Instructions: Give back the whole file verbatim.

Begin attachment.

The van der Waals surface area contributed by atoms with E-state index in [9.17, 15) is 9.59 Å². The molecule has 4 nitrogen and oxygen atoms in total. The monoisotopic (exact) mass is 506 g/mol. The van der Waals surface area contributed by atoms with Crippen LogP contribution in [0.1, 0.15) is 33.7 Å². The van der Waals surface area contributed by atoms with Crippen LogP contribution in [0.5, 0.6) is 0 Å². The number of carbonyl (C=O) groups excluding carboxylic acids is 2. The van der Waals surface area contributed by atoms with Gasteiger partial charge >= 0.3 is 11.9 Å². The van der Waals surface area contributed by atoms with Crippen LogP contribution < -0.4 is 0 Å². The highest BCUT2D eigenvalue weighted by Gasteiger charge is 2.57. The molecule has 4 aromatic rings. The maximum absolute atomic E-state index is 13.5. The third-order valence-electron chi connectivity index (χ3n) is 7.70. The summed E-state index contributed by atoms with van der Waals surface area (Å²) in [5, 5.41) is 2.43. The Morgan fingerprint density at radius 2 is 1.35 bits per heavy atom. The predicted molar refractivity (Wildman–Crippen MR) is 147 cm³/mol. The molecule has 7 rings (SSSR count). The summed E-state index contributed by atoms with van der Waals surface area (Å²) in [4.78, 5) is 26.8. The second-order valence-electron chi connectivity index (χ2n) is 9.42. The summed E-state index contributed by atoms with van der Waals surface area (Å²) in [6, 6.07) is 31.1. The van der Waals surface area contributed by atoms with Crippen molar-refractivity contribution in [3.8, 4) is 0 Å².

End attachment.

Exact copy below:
The van der Waals surface area contributed by atoms with E-state index in [9.17, 15) is 9.59 Å². The molecule has 4 nitrogen and oxygen atoms in total. The monoisotopic (exact) mass is 506 g/mol. The van der Waals surface area contributed by atoms with Crippen LogP contribution in [0.1, 0.15) is 33.7 Å². The van der Waals surface area contributed by atoms with Crippen LogP contribution in [0.5, 0.6) is 0 Å². The number of carbonyl (C=O) groups excluding carboxylic acids is 2. The van der Waals surface area contributed by atoms with Gasteiger partial charge >= 0.3 is 11.9 Å². The van der Waals surface area contributed by atoms with Crippen LogP contribution < -0.4 is 0 Å². The highest BCUT2D eigenvalue weighted by Gasteiger charge is 2.57. The molecule has 4 aromatic rings. The maximum absolute atomic E-state index is 13.5. The third-order valence-electron chi connectivity index (χ3n) is 7.70. The summed E-state index contributed by atoms with van der Waals surface area (Å²) in [5, 5.41) is 2.43. The Morgan fingerprint density at radius 2 is 1.35 bits per heavy atom. The predicted molar refractivity (Wildman–Crippen MR) is 147 cm³/mol. The molecule has 7 rings (SSSR count). The summed E-state index contributed by atoms with van der Waals surface area (Å²) in [4.78, 5) is 26.8. The second-order valence-electron chi connectivity index (χ2n) is 9.42. The summed E-state index contributed by atoms with van der Waals surface area (Å²) in [6, 6.07) is 31.1. The van der Waals surface area contributed by atoms with Crippen molar-refractivity contribution in [3.8, 4) is 0 Å².